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Behind the graphic image of “Altarcations”

April 3, 2012

My partner, Felicia, counts among her trades graphic artist. I asked her to develop an image for my play Altarcations, which, after a year of rewrites, is heading to the Hollywood Fringe Festival in June. She offers these thoughts:

Altarcations evolved significantly as Steve worked through various themes.  Early drafts focused almost entirely on healing or trying to heal from abuse at the hands of a trusted mentor.  There was redemption, something that I felt was a cornerstone of my own weakening faith – the idea that no matter how far you fall, you can always get back up, spread your arms, and be re-embraced by your community.

Reality is rarely so comforting.

The window that opens on to what really happens in abusive situations in the church is clouded.  We are left to decipher by testimony, new reports, and decades old memories from people who would really rather forget either their own abuse or how they were unwittingly complicit in the abuse of others, sometimes their own children, by not questioning and not speaking up.

I was recently at a memorial service at the Cathedral of Our Lady of Angels in downtown L.A.  I was given a brief tour of the main church before heading down to St. Vibiana’s Chapel and the crypt.  The space is vast above, with towering stone walls and reverential alcoves for sacred objects.  Underground, everything is bathed in warm light reflected off cool marble giving a sense of respite.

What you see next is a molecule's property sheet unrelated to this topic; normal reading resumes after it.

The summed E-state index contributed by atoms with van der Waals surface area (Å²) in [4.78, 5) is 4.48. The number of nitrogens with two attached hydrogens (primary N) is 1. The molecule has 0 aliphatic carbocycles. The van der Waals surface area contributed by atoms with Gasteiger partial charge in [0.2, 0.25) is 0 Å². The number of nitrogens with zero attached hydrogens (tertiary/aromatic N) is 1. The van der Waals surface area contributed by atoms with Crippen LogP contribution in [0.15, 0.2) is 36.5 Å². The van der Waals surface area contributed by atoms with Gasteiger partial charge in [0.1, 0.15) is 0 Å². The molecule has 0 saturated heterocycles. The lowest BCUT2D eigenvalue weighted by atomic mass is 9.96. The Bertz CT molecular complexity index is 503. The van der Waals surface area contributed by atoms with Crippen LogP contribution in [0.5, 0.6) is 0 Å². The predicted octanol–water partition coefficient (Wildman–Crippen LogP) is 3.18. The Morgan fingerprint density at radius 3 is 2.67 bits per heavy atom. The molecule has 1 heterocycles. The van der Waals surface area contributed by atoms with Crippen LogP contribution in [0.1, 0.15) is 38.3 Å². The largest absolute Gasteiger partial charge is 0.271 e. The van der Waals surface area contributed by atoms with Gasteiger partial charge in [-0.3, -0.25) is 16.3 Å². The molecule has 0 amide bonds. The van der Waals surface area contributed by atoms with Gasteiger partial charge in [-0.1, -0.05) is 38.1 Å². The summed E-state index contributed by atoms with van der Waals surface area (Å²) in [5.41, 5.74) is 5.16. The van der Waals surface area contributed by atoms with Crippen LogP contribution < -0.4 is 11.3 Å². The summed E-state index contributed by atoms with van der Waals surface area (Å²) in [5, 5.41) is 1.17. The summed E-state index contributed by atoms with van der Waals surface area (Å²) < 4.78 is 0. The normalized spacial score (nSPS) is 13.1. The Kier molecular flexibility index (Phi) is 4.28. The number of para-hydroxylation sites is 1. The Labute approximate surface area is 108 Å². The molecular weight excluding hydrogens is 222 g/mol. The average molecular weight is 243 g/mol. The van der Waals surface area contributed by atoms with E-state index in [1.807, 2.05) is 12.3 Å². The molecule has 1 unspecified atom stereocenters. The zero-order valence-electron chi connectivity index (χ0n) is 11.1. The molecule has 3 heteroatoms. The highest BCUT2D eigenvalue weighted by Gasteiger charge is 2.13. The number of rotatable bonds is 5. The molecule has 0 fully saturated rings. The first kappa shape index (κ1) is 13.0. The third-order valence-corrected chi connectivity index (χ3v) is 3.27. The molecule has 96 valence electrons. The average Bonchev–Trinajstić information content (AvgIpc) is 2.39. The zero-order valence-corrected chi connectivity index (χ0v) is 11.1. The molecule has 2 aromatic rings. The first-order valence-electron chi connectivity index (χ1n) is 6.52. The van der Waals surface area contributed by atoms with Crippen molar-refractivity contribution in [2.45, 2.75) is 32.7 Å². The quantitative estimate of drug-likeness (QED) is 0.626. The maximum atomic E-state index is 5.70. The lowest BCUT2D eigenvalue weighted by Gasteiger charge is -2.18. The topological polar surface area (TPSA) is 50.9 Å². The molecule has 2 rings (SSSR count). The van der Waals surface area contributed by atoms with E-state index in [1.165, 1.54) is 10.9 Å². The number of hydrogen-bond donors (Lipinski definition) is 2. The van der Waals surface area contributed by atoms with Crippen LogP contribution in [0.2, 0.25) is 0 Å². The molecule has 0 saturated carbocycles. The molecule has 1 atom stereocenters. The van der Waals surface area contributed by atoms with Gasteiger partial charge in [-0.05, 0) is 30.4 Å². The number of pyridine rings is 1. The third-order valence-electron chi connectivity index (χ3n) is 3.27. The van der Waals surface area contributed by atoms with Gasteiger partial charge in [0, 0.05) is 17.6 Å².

I learned something unsettling as I left the service.

Survivors of abuse occasionally protest outside the cathedral, demanding an end to the church’s blockading and subterfuge and calling on them to embrace their own gospels by adopting a culture of accountability.  The space where the protesters are allowed is beneath a long bank of bells.  When the protestors are on that sidewalk, some of them victims of abuse, they say the church plays the bells in a continuous pattern, drowning them out and sometimes forcing them to move on.

There is no succor.  There is no respite.  And the arms do not re-embrace.

I thought of the added injustice of that rejection when I started working on the postcard design for Steve’s play.  I was tired of the spotlight being constantly refocused on the wrong people.  Victims of church abuse suffer a unique form of exposure, and I was not going to put that exploitation back into the forefront.  Instead, I put it back on the perpetrators, using no other identifying marker other than the symbol of the ecclesiastical collar, a subtle but potent representation of their power over the people who trust them.  He is faceless, because the church is faceless.  And he is being watched via the tool of his own downfall by hands that are as obscured as his own.  We have no insight into who is watching him.  Only that he is being watched and violated by his own guy whom he trusted for the wrong reasons, and that we are party to it.

I wanted to exploit him and evoke a reaction, not one of sympathy, but maybe one of revenge/just desserts, and have people notice that in themselves.

That NO ONE is perfect.

It’s ugly and it’s visceral.  It’s also important.

2 Comments leave one →
  1. Sally permalink
    April 3, 2012 11:33 am

    Sounds like you may have a hot play on your hands.

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